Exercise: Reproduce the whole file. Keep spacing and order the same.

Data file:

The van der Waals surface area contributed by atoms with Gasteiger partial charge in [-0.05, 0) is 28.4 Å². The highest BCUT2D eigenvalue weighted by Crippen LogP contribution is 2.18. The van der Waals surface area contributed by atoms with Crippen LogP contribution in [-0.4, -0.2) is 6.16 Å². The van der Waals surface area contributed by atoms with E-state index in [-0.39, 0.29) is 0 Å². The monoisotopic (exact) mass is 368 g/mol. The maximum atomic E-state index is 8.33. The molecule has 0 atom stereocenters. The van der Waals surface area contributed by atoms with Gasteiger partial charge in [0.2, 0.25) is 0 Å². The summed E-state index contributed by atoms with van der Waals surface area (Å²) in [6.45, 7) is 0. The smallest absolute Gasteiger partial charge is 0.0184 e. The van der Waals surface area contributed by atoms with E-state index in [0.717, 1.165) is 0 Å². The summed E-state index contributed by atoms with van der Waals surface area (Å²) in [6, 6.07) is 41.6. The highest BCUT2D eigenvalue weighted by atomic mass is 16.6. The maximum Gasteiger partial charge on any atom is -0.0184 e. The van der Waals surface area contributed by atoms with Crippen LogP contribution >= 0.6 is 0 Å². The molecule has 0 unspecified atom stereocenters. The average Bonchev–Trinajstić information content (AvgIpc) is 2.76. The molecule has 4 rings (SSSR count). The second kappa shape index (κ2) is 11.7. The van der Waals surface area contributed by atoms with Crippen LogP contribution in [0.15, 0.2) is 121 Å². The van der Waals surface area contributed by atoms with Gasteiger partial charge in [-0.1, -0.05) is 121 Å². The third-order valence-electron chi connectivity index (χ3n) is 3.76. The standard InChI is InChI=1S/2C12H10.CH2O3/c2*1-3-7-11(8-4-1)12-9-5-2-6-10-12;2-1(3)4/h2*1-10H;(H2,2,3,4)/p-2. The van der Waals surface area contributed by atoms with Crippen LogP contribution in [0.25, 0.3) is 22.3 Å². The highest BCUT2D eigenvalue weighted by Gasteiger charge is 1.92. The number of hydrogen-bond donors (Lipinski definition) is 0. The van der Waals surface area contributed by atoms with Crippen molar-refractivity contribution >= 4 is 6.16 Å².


The van der Waals surface area contributed by atoms with Gasteiger partial charge in [-0.05, 0) is 28.4 Å². The highest BCUT2D eigenvalue weighted by Crippen LogP contribution is 2.18. The van der Waals surface area contributed by atoms with Crippen LogP contribution in [-0.4, -0.2) is 6.16 Å². The van der Waals surface area contributed by atoms with E-state index in [-0.39, 0.29) is 0 Å². The monoisotopic (exact) mass is 368 g/mol. The maximum atomic E-state index is 8.33. The molecule has 0 atom stereocenters. The van der Waals surface area contributed by atoms with Gasteiger partial charge in [0.2, 0.25) is 0 Å². The summed E-state index contributed by atoms with van der Waals surface area (Å²) in [6.45, 7) is 0. The smallest absolute Gasteiger partial charge is 0.0184 e. The van der Waals surface area contributed by atoms with E-state index in [0.717, 1.165) is 0 Å². The summed E-state index contributed by atoms with van der Waals surface area (Å²) in [6, 6.07) is 41.6. The highest BCUT2D eigenvalue weighted by atomic mass is 16.6. The maximum Gasteiger partial charge on any atom is -0.0184 e. The van der Waals surface area contributed by atoms with Crippen LogP contribution >= 0.6 is 0 Å². The molecule has 0 unspecified atom stereocenters. The average Bonchev–Trinajstić information content (AvgIpc) is 2.76. The molecule has 4 rings (SSSR count). The second kappa shape index (κ2) is 11.7. The van der Waals surface area contributed by atoms with Crippen LogP contribution in [0.15, 0.2) is 121 Å². The van der Waals surface area contributed by atoms with Gasteiger partial charge in [-0.1, -0.05) is 121 Å². The third-order valence-electron chi connectivity index (χ3n) is 3.76. The standard InChI is InChI=1S/2C12H10.CH2O3/c2*1-3-7-11(8-4-1)12-9-5-2-6-10-12;2-1(3)4/h2*1-10H;(H2,2,3,4)/p-2. The van der Waals surface area contributed by atoms with Crippen LogP contribution in [0.25, 0.3) is 22.3 Å². The highest BCUT2D eigenvalue weighted by Gasteiger charge is 1.92. The number of hydrogen-bond donors (Lipinski definition) is 0. The van der Waals surface area contributed by atoms with Crippen molar-refractivity contribution >= 4 is 6.16 Å².